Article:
The raw food diet is based on the belief that the most healthful food for the body is uncooked. Although most food is eaten raw, heating food is acceptable as long as the temperature stays below 104 to 118 degrees Fahrenheit (the cutoff temperature varies among those in the raw food community). Cooking is thought to denature the enzymes naturally present in food. According to raw foodists, enyzymes are the life force of a food, helping us to digest food and absorb nutrients. If we overconsume cooked food, our bodies are forced to work harder by producing more enzymes. Over time, a lack of enzymes from food is thought to lead to digestive problems, nutrient deficiency, accelerated aging, and weight gain.
Cooking food can diminish its nutritional value. For example, the cancer-fighting compounds in broccoli, sulforaphanes, are greatly reduced when broccoli is cooked. Certain vitamins, such as vitamin C and folate, are destroyed by heat. Other foods, however, become more healthful after cooking, because the fibrous portion is broken down. For example, cooked tomatoes contain three to four times more lycopene than raw tomatoes. Cooking also promotes the formation of potentially harmful compounds in food during high heat cooking, such as advanced glycation end products and heterocyclic amines. Raw food detox diets or cleanses are entering the mainstream. People typically go on a detox diet for 3 to 21 days. After the detox diet or cleanse, they may continue a raw food diet, return to their regular diet, or try to improve their daily diet by consuming more raw foods.
What Do I Eat on a Raw Food Diet?
There are different ways that people follow a raw food diet. Most people who follow a raw food diet are vegan. The percentage of raw food is usually 70 percent or more of the diet. I’m a raw from 70% to 80% but I’m not comfortable to go totally raw and especially in winter I like to eat warm soup, and in summer a lot of legume’s salad like this:
Legumes, also called pulses (primarily in the U.K.), is another name for beans, peas, and lentils. This group also includes chickpeas, baked and refried beans, soy milk, tempeh, and texturized vegetable protein. Legumes are all good sources of fiber, protein, iron, calcium, zinc, and B vitamins, and other nutrients that may prevent cancer and heart disease.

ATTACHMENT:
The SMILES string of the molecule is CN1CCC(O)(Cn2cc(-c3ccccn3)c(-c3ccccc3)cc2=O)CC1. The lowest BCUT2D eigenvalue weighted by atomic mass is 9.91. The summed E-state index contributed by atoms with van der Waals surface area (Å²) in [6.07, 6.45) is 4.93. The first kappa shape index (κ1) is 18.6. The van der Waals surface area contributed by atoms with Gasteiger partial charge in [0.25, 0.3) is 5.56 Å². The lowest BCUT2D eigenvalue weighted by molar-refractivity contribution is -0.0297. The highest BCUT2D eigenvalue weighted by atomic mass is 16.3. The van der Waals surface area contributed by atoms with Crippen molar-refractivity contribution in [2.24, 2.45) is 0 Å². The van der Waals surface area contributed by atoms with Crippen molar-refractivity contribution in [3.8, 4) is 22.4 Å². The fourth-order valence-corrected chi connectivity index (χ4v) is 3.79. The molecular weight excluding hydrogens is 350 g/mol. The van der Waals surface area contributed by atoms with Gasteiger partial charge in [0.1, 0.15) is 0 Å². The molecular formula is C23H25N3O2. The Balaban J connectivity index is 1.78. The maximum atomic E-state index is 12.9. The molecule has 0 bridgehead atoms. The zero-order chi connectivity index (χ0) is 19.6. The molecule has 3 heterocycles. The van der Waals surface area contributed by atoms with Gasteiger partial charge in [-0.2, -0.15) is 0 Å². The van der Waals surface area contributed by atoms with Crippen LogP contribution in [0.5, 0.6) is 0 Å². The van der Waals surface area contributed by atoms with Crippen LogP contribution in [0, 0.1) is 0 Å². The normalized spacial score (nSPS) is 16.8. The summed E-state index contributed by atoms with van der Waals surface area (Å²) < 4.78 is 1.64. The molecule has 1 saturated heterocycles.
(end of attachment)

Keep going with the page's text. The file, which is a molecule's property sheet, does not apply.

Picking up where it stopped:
According to the Physician Committee for Responsible Medicine (PCRM), the following are the daily recommendations for fruits and vegetables. Two (2) or more servings a day. Legumes, which is another name for beans, peas, and lentils, are all good sources of fiber, protein, iron, calcium, zinc, and B vitamins. This group also includes chickpeas, baked and refried beans, soy milk, tempeh, and texturized vegetable protein. Serving size: cup cooked beans • 4 ounces tofu or tempeh • 8 ounces soy milk
I’ll sugget you to read this book: Legumes: Properties, Nutrition, Consumption and Health (on pages 65-88) and this funny but also interesting article To Bean Or Not To Bean, That Is The Question (Legumes, Lectins, and Human Health)
I’ve been trying many different recipes. Everyone enjoys the comforting old-fashioned flavor of this vegetable soup.
1 cup dried lentils, rinsed
3/4 cup dried yellow split peas
3/4 cup dried green split peas
3 quarts vegetal broth
1 large onion, chopped
1 cup chopped celery
1 cup chopped carrot
1/4 teaspoon curry (or berbere)
3/4 leaf or fresh basil
Soak the legumes overnight. In a large pot, pour the vegetal broth and cook the legumes with other ingredients for 30 minutes hours or until the lentils and peas are tender. Serve with fresh basil and mixed seeds.
Foods high in bad fats, sugar and chemicals are directly linked to many negative emotions, whereas whole, natural foods rich in nutrients – foods such as fruits, vegetables, grains and legumes – contribute to greater energy and positive emotions. Marilu Henner quotes